Loran Smith: “We came as strangers but left as Cortonese”

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Loran Smith: “We came as strangers but left as Cortonese”

Loran Smith
Loran Smith

This is the time of the year for graduation—from kindergarten to graduate school—across the country.

High school kids are now in search of jobs, hoping to find those which offer the most remuneration along with invaluable experience.  That would be the same for many college matriculates.  Then there are those with the good fortune to enroll in a studies abroad program.





That would have been the ultimate if that had been available in my time on campus.  Especially if there would have been the opportunity to live with a foreign family.

I have always been fascinated by the concept of the exchange program fostered by Rotary International.  Believe it or not, the student exchange began in 1927, created by the Rotary Club of Copenhagen, Denmark.

This was before air travel so the exchange program was restricted to countries in Europe.  Rotary clubs in California initiated exchange programs for Latin American countries, but by 1972 the program began to expand to where today; more than 60 countries are involved and 6,000 students participate annually.  Young people getting to know their counterparts who have different accents, geography, and mores.





One of the greatest of experiences on the college level is the countless studies abroad programs.  Thousands of students will soon head to some distant port for cultural and enlightening opportunities that should enhance their growth as a person. 

More than 2,500 students from the University of Georgia will participate in a studies abroad this year which ranks UGA No. 6 nationally in studies abroad participation.

The original program in Athens was founded by the late Jack Kehoe of the UGA art department.   He organized the Cortona program in 1970 and his insight into what brought it about can be found on the website today.

His inspiration and far-sighted view confirms that he was a visionary whose mission became extraordinary: “In honest reflection,” he wrote years ago, “one must go back 40 years ago to 1969.  At that time, most American universities located their programs in three major cities: Rome, Florence and Venice.  Wonderful cultural centers and major tourist destinations.  After experiencing a period of living and working in a sculpture studio in Rome during 1966, I observed one surprising factor.  The American students took advantage of the museums, galleries, and churches but did not take advantage of Italy’s most important cultural aspect—it’s people.”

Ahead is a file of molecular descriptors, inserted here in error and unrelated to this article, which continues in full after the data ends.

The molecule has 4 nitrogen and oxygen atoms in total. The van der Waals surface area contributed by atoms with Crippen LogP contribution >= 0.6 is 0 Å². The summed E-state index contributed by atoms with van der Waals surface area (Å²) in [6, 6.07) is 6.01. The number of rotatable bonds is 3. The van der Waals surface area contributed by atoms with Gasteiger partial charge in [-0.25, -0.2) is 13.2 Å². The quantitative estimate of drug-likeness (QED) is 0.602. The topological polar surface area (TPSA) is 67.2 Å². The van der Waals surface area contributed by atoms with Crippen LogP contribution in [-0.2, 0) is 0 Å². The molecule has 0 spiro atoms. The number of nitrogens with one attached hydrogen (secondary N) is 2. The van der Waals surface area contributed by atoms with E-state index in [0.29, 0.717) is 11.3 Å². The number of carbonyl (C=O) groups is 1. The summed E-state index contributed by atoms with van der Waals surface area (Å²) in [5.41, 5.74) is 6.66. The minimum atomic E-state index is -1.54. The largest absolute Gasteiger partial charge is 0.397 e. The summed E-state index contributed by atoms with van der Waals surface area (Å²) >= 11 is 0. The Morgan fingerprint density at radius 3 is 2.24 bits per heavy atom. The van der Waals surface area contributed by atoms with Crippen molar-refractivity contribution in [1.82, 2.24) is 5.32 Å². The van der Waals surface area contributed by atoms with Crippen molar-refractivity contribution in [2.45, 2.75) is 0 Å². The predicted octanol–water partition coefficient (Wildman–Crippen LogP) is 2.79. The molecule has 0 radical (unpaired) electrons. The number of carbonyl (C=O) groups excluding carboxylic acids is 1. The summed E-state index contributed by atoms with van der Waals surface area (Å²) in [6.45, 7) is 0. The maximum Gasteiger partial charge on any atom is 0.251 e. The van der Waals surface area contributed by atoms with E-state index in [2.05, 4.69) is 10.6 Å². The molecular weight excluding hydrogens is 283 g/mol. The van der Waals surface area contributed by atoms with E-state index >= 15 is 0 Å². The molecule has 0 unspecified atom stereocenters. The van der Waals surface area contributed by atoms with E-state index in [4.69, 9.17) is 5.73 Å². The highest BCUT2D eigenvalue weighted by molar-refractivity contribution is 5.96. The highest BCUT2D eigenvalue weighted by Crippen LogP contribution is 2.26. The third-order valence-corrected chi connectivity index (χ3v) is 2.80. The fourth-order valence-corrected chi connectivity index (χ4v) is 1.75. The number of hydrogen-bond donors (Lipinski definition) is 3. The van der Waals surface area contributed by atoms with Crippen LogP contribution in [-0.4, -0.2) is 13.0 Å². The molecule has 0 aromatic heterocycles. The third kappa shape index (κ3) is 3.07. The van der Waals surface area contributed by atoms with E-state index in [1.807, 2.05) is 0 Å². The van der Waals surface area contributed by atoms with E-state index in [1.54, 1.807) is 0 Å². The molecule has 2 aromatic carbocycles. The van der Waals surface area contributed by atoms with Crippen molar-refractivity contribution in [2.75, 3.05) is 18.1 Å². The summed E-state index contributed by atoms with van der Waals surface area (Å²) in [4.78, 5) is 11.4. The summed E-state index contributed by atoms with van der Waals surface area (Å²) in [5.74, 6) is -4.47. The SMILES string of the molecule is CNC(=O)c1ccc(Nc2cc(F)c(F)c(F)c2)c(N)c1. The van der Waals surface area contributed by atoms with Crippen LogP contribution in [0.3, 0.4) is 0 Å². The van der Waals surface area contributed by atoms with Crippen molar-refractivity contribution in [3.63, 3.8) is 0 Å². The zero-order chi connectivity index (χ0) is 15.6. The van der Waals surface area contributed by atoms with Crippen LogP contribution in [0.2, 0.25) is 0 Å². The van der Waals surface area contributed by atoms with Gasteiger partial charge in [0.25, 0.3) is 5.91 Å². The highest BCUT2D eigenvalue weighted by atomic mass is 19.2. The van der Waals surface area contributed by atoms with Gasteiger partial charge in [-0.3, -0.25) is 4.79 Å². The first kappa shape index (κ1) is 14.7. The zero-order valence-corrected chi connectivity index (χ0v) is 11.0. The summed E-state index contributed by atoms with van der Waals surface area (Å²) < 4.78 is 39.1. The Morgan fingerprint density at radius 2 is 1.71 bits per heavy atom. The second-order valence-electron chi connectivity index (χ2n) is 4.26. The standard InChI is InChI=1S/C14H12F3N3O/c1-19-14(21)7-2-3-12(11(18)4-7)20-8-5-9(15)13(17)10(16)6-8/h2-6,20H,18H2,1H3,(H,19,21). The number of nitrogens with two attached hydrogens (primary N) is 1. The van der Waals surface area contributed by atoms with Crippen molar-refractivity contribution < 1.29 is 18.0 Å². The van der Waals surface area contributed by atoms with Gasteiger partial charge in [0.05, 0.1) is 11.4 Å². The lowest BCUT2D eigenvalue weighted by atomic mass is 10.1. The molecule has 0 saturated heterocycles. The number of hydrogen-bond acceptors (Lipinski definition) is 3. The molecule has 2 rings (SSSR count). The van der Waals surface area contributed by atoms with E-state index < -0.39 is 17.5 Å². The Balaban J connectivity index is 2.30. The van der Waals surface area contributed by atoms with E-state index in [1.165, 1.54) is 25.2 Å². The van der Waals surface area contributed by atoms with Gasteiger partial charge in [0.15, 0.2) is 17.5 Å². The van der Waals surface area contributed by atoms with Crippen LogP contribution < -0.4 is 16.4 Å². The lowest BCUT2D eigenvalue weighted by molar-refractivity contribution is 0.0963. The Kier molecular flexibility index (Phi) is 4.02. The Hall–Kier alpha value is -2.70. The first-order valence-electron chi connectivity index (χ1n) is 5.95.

Jack became immersed into the community himself.  He and his family became adopted citizens by the Cortonese.  He was an ambassador whom the citizenry could trust and whom they respected. He and his wife, Marilyn, purchased a flat at the top of the village and chose to get about the enchanting, walled Tuscan village by walking wherever they went.  It was good for their health.

The Kehoes became part of the fabric of the community.  When the Cortonese elected a Communist mayor, Jack was not fazed one bit.  He got along very well with this particular mayor just like he had done with all the mayor’s predecessors.  

One university tried to unseat UGA by clandestinely suggesting that a financial consideration might be made available for city coffers if their university could make Cortona their host city.

The Cortonese hierarchy had trouble controlling their repudiating laughter.  Jack had ambassadorial qualities that was as good as the best that Washington had to offer in its diplomatic core.  

At the outset, he spent his own money to make the Cortona experience the best it could be—a copying machine here, a charter bus trip there.  His expertise as an insightful sculptor-professor and his loyalty to the classroom and the students enabled him to develop the signature studies abroad program which other universities envied.   Students at other major universities coveted acceptance to the UGA-Cortona semesters.  Eventually, its popularity brought about year round classes.

Jack and Marilyn gave of themselves to the fullest and today Cortona is flourishing more abundantly than ever.  Jack passed away in 2016, a sad day for the University of Georgia, but his legacy will live forever.

Today, the Cortona Alumni Society numbers more than 10,000, and there is a wait list for the Maymester.  The main building which serves as an administrative facility, dormitory and dining hall carries the well-deserved name of, “The John D. Kehoe Cortona Center.” Never has a UGA facility naming been more apropos.   

 “We came as strangers,” Jack said, “but left as Cortonese.”  Now you know the secret to this man’s unparalleled success.





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Greg is closing in on 15 years writing about and photographing UGA sports. While often wrong and/or out of focus, it has been a long, strange trip full of fun and new friends.

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